ORLANDO, FLA.: The situation facing Orlando Magic coach Jacque Vaughn is strikingly similar to the scenario Byron Scott walked into three years ago with the Cavaliers.
The difference is Scott was a veteran who had already directed two teams to the NBA Finals and also won a Coach of the Year award before arriving in Cleveland. Vaughn is a first-year head coach left to sweep up the pieces from the Dwight Howard era.
Scott walked into the Cavaliers as the new hire of then-rookie General Manager Chris Grant. He had no ties to LeBron James, therefore he didn’t really have a grieving period over what was lost. Similarly, Vaughn is the hire of first-year Magic General Manager Rob Hennigan and he is approaching his first season in Orlando much the same way.
“I have a great GM I enjoy being around,” Vaughn said. “There’s a purpose and a vision. I have great guys in the locker room I enjoy coaching and that’s what I focus on.”
The Magic, like the Cavs before them, have gutted their roster. They have seven players with less than two years of experience, including four rookies. Only four players — Glen Davis, Jameer Nelson, J.J. Redick and Hedo Turkoglu — remain from last season.
“I try to get my guys better every single day, myself included,” Vaughn said. “In due time, all these things will add up and we’ll look back on this time and see some progress, and hopefully, that renders some success.”
The Cavaliers, in anticipation of Howard possibly leaving, traded second-round pick Justin Harper to the Magic on draft night in 2011 for second-round picks in 2013 and 2014. Given the rebuilding ways of the Magic, the picks should be fairly high in the second round.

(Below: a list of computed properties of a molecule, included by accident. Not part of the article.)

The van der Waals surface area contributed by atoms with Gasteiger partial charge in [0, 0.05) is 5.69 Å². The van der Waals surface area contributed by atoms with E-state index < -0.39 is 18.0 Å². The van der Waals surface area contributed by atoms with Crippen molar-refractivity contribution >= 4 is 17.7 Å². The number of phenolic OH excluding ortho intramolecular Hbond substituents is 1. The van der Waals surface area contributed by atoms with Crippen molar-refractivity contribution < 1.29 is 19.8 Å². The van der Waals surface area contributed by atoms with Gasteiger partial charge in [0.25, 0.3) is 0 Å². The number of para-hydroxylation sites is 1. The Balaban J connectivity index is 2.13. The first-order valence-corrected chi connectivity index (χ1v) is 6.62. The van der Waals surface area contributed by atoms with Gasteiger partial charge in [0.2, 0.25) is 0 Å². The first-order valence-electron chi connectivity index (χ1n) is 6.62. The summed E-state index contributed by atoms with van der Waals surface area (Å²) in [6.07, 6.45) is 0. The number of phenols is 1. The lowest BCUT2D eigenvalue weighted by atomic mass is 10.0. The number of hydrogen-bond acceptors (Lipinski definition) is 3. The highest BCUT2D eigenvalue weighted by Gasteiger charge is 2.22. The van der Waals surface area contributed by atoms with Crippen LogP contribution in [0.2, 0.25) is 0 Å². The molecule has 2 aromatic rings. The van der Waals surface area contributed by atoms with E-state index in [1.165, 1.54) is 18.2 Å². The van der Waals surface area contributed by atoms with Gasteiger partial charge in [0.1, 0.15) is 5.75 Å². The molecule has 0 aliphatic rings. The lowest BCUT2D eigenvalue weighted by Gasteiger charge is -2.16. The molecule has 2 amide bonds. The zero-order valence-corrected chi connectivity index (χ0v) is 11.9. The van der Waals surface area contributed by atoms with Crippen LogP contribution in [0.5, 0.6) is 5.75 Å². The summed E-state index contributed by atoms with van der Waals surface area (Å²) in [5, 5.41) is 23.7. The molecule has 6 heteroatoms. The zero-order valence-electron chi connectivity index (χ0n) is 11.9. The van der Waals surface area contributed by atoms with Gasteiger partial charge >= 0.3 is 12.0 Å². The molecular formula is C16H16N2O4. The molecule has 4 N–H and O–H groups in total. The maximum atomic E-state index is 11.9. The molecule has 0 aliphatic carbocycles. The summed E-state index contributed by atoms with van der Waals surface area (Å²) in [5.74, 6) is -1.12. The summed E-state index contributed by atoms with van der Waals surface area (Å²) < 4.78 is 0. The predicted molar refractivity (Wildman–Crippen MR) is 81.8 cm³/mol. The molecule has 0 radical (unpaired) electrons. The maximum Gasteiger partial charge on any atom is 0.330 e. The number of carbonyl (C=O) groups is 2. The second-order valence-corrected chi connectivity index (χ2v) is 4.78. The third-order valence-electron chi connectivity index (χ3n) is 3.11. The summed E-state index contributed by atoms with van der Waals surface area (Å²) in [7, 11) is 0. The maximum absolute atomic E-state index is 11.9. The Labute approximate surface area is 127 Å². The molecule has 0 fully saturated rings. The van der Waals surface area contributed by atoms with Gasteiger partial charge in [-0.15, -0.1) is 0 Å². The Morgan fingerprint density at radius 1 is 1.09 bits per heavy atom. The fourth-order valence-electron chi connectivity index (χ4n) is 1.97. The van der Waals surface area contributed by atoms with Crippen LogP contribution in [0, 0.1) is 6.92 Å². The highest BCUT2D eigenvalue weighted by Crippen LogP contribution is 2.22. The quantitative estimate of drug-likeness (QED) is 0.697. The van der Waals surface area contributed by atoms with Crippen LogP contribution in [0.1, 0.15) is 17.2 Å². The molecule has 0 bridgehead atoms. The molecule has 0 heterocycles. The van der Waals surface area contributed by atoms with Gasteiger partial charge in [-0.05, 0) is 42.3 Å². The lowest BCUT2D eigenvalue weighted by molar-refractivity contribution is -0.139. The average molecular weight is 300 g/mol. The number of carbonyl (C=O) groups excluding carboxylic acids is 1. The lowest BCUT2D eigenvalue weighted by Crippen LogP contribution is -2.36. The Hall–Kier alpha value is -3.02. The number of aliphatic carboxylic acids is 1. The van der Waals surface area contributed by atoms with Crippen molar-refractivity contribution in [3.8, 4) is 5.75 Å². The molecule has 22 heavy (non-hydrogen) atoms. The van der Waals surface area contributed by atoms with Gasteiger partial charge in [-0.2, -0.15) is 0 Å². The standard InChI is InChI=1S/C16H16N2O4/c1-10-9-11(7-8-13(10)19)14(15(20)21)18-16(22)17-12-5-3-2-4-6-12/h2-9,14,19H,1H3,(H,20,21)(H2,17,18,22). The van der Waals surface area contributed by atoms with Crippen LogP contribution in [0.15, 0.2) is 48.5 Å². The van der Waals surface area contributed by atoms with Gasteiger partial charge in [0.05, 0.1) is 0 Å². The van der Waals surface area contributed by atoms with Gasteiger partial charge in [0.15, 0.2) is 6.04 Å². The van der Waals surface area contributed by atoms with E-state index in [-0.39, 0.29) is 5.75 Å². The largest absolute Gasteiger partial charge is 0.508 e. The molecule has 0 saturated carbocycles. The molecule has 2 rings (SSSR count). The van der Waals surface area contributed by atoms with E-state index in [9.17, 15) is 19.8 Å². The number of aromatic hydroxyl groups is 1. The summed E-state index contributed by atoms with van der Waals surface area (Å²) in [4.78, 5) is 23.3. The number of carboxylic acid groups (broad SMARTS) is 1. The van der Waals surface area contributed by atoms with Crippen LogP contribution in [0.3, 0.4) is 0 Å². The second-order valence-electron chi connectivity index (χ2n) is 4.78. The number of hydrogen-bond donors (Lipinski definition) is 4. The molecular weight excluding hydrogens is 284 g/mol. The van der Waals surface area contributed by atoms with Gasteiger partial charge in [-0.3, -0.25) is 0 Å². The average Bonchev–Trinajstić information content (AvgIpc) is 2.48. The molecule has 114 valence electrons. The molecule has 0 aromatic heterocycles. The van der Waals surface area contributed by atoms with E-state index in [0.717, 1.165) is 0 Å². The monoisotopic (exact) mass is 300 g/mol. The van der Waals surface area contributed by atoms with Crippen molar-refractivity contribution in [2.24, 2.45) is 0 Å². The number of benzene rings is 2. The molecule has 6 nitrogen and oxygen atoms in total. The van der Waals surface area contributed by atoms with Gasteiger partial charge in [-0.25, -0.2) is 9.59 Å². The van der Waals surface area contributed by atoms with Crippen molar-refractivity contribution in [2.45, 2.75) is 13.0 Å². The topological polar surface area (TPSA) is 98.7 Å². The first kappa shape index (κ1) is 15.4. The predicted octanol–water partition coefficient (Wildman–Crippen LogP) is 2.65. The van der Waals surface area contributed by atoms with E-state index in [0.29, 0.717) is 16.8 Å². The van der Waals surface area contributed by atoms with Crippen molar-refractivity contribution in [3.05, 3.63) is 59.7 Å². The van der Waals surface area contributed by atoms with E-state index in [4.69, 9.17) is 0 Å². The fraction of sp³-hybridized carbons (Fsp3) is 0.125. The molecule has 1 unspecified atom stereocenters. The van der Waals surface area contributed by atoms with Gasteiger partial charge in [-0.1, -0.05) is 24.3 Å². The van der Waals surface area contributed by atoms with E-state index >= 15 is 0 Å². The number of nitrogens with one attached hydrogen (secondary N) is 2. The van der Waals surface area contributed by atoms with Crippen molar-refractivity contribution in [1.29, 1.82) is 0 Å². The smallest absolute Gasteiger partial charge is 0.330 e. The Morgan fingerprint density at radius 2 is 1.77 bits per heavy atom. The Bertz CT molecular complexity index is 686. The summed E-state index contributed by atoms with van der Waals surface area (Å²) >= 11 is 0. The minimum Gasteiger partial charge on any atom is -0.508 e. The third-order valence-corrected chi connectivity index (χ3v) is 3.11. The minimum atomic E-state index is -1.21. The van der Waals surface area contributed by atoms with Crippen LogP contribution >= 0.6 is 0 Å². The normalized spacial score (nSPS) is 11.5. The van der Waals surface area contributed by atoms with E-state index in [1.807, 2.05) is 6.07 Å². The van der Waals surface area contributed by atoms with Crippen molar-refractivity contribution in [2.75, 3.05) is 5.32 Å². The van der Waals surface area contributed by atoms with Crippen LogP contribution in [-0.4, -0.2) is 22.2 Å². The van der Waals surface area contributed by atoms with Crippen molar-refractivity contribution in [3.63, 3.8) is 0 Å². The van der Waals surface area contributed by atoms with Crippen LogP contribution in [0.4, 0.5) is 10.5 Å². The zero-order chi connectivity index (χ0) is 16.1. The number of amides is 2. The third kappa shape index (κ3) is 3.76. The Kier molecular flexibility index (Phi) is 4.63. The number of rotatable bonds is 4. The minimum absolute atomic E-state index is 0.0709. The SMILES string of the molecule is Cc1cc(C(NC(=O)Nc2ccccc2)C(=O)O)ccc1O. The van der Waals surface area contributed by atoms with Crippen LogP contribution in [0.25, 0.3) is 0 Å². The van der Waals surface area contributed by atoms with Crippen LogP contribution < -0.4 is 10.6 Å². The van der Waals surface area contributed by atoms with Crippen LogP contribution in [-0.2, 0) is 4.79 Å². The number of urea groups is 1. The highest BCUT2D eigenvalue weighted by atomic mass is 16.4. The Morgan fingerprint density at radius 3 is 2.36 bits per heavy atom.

Harper, incidentally, was part of the Magic’s final round of cuts at the end of camp. He is playing in the NBA Development League.
Vaughn was a rabid Lakers fan growing up in Pasadena, Calif. As a result, he was also a fan of Scott during his days as the shooting guard on the Showtime Lakers.
“I knew every single Laker player growing up, so I’ve seen No. 4 [Scott] shoot a number of jump shots all my life,” Vaughn said. “I was staring at the TV and cheering.”
Scott never had much of a relationship with Vaughn, who was a high-profile recruit coming out of high school.
Arizona State, Scott’s alma mater, was hard after him. Scott said ASU reached out to him, knowing Vaughn’s ties to Los Angeles, and asked him to place a call to Vaughn on the school’s behalf to try to convince him to play for the Sun Devils.
“He had already made up his mind he was going to Kansas,” Scott said. “There was no need to call the kid.”
Vaughn played 12 seasons in the NBA. He entered the year after Scott retired.
Cavs rookie Dion Waiters has spent a lot of time on and off the court complaining about fouls that aren’t getting called.
“He feels he gets fouled every time he has the ball in his hands,” Scott said. “I take that with a grain of salt. I told him the other day when I was watching the film, he was complaining about getting fouled, he didn’t get touched. They just hit the ball out of bounds.”
Waiters entered Friday in a 16-for-67 shooting slump (24 percent) in his past four games, but he only half-jokingly disputed Scott’s claims he isn’t getting fouled.
“I know I’ve been getting fouled,” Waiters said. “Coach can’t see everything, especially when you’re on the floor.”
Jason Lloyd can be reached at firstname.lastname@example.org. Read the Cavs blog at http://www.ohio.com/cavs. Follow him on Twitter http://www.twitter.com/JasonLloydABJ. Follow ABJ sports on Facebook at http://www.facebook.com/sports.abj.